For The Press
While the civil war burning through the state Democratic Party shows no signs of abating — indeed, just the opposite — its impact on the General Assembly elections in November will be negligible. The partisan makeup of the 80-member chamber that will be sworn in in January 2020 will be little changed from the current body.
The open warfare will continue to capture the imagination of the media and political establishment, providing innumerable column inches of print, hours of airtime and incalculable numbers of mouse clicks while filling Statehouse halls with gossip and the latest intrigue.
As for swaying voters in November, not so much.
The bitter exchanges between Gov. Phil Murphy and Senate President Steve Sweeney, D-Gloucester, portray a Democratic Party riven by a struggle for dominance but have scant resonance among voters.
In a state in which Democrats hold an insurmountable lead in voter registration — nearly one million over Republicans — Assembly elections and the paltry turnouts they draw are decided by committed party voters, those who troop faithfully to the polls every year to support the organization candidates.
In the absence of any overarching policy issue that mobilizes voters intent on delivering a message, it is party identification and allegiance bolstered by long-established voting patterns that determine the outcome. An appreciable shift in the 54-26 edge currently held by Democrats isn’t in the cards.
That New Jersey’s district map is a model of non-competitiveness is a given. It is fundamentally an incumbent protection plan, reflecting the reality of one-party dominance in legislative elections.
It has been 18 years since Republicans last controlled the Legislature, for instance, and short of a gubernatorial landslide, the party faces years of minority status.
Voters may side with the Murphy or the Sweeney-led faction, but the conflict is more a topic of conversation than a decisive factor in their ballot decision.
Democratic voters won’t abandon the party because of a power struggle at the top. They will not opt for a Republican candidate to express dissatisfaction with what they believe is a messy situation that should never have gotten this far.
It’s a bit like watching two friends duke it out in the parking lot of the neighborhood bar — they’re interested in who wins but it doesn’t affect the way they feel about either one of the combatants.
Some dismiss the entire feud as typical inside baseball that voters shrug off as the usual family disagreement. Strong personalities in positions of power inevitably butt heads — particularly when personal ambition is a factor — but eventually a truce is reached, leaving only hurt feelings and bruised egos.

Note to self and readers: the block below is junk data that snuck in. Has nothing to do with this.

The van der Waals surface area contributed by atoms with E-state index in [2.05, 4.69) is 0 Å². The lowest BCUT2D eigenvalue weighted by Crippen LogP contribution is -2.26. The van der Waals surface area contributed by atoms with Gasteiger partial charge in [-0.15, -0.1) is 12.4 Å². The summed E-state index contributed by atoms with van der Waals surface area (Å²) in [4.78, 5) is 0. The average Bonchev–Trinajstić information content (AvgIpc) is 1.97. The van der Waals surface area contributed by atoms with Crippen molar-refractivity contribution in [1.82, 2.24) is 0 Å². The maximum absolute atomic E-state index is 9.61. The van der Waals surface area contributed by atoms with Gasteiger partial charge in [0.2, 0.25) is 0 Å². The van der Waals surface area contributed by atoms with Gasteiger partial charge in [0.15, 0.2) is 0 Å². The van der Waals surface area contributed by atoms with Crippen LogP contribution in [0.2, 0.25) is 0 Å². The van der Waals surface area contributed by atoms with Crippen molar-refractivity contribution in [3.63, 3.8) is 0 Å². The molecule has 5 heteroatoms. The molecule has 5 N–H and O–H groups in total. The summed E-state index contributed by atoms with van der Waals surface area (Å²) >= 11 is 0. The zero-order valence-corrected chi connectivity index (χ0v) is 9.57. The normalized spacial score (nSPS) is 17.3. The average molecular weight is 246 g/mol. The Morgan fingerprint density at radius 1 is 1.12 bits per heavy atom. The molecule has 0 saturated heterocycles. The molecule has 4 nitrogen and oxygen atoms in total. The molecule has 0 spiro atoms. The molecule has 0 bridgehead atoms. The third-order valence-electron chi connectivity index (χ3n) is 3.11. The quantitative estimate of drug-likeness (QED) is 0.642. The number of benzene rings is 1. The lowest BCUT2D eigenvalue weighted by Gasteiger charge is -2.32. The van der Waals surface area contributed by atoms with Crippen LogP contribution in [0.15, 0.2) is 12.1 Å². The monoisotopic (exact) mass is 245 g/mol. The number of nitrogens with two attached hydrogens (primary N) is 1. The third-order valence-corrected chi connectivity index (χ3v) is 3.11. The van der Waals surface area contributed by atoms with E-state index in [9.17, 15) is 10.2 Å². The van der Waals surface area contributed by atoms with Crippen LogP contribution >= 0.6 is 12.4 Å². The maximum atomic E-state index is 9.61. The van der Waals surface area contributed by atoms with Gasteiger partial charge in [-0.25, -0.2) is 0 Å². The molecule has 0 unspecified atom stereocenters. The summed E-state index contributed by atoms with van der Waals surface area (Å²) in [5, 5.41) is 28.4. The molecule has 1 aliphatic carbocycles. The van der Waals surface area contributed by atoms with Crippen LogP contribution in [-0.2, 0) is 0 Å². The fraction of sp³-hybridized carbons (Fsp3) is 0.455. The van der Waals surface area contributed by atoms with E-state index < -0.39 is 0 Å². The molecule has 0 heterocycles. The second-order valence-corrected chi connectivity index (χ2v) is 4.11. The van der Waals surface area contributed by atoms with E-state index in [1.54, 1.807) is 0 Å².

The impact of the constant sniping and snarkiness won’t be felt this November, but, if not dialed back, will create a serious and potentially perilous threat in 2020.
Murphy, for instance, has continued to identify an increase in the tax on incomes above $1 million as the centerpiece of his legislative priorities and has been unsparing in his criticism of those who disagree. He has remained adamant and presumably intends to include it in his budget message next March, teeing up another confrontation and bringing the state to the brink of a government shutdown for the third consecutive year — a less than enviable accomplishment.
He delivers his “Whose side are you on?” challenge to the legislative leaders in a manner suggesting that the wrong answer will draw retaliation. The choose-up-sides dare will take on a more divisive tone as eyes and attention increasingly turn to the 2021 election, placing every action in the context of the gubernatorial and legislative campaigns.
Murphy’s critics — chiefly South Jersey political leader George Norcross — have already raised the prospect of a primary election challenge to Murphy. Whether it develops will depend in considerable measure on whether the existing differences, while deep, can be put aside.
If there is no letup in the rhetorical swordplay or if it intensifies, it will be settled only by the results of the 2021 election.
The unprecedented level of intra-party conflict has upended the conventional wisdom that unified, one-party government is the path to achieving public policy goals through compromise, finding common ground and embracing co-existence — uneasy though it might be.
This coming November will produce a status quo election and the Assembly will remain firmly in the grip of the Democrats. What they do with that control will determine all that follows.
Carl Golden, of Burlington Township, is a senior contributing analyst with the William J. Hughes Center for Public Policy at Stockton University.